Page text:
Rural/Urban and Regional Variation in the 2019 CMS Hospital Wage Index


The Medicare hospital Inpatient Prospective Payment System is designed to pay hospitals for services provided to Medicare beneficiaries based on a national standardized amount adjusted for the patient's condition and related treatment. Further, Social Security Act Section 1886(d)(3)(E) requires that the standardized amount be adjusted for differences in hospital wage levels among labor markets, which the Centers for Medicare & Medicaid Services (CMS) implemented through the wage index system.

In November 2018, the Office of Inspector General (OIG) issued a study entitled "Significant Vulnerabilities Exist in the Hospital Wage Index System for Medicare Payments." The OIG identified four significant vulnerabilities in the wage index system: (1) CMS lacks the authority to penalize hospitals that submit inaccurate or incomplete wage data and noted instances where some hospitals had submitted inaccurate wage data and inadvertently been overpaid by Medicare; (2) Medicare administrative contractor limited reviews do not always identify inaccurate wage data; (3) the rural floor decreases wage index accuracy; and (4) hold-harmless provisions in Federal law and CMS policy pertaining to geographically reclassified hospitals' wage data decrease wage index accuracy. The OIG concluded that these vulnerabilities mean that wage indexes may not always accurately reflect local labor prices and, therefore, Medicare payments to hospitals and other providers may not be appropriately adjusted to reflect local labor prices. Several U.S. legislators have also criticized hospital wage index for adding to rural disparities.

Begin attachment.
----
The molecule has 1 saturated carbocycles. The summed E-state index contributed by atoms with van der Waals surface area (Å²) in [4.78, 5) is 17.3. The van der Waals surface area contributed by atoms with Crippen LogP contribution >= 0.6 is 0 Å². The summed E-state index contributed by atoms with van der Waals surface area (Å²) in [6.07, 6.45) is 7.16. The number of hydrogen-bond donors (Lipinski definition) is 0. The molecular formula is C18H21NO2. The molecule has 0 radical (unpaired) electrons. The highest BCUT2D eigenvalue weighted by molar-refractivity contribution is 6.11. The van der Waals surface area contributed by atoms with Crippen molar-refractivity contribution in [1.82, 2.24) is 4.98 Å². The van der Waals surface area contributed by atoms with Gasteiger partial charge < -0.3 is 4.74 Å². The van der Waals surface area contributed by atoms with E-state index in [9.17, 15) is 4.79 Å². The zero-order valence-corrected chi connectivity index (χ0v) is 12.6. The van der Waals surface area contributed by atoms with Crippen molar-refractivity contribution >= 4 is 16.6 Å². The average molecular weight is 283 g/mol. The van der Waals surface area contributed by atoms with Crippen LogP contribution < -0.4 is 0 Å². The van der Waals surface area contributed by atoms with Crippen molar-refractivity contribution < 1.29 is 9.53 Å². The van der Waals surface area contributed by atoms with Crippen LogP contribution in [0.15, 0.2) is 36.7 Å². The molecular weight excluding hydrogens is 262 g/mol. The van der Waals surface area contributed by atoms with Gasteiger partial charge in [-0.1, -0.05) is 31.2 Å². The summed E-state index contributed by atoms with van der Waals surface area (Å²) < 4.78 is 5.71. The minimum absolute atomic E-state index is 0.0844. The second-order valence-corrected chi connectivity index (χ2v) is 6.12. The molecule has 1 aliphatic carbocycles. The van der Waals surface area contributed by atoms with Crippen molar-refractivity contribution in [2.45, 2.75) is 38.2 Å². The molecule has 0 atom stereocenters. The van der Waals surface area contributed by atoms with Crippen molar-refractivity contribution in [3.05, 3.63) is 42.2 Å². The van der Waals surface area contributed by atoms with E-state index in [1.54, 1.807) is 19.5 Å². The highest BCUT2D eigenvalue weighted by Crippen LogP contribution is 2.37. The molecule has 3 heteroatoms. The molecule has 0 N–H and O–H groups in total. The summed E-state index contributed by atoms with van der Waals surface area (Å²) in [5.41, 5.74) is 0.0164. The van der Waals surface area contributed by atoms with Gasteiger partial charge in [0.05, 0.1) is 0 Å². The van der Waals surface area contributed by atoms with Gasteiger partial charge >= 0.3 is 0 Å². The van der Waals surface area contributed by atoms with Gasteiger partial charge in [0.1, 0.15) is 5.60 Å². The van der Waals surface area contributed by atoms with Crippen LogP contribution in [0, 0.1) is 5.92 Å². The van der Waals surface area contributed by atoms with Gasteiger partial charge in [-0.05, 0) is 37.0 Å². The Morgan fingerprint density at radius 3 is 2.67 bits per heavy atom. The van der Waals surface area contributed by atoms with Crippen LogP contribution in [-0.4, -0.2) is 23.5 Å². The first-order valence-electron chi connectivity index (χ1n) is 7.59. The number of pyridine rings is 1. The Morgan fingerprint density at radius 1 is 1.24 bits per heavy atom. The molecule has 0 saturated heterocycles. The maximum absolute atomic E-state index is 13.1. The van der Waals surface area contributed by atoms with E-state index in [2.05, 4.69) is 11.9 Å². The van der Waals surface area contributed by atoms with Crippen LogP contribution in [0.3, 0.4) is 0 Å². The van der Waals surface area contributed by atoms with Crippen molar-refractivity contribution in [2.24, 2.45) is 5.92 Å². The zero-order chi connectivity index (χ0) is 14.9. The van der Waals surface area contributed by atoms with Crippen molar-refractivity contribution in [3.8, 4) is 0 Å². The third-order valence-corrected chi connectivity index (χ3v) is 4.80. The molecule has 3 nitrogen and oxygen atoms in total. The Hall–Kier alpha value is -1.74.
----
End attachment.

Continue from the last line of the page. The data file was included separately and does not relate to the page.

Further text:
This brief describes the geographic variation of the 2019 CMS hospital wage index by rural/urban definition, census region, Frontier and Remote Area (FAR) codes and state. Results show rural hospitals' medial wage index is lower than the median urban hospital index; rural hospital wage index medians are lower than urban hospital wage index medians in every Census region – lowest in the South Census region; and lower for hospitals in more remote and less populated areas.

Rapid Response to Requests for Rural Data Analysis
Kristie Thompson, H. Ann Howard, George Pink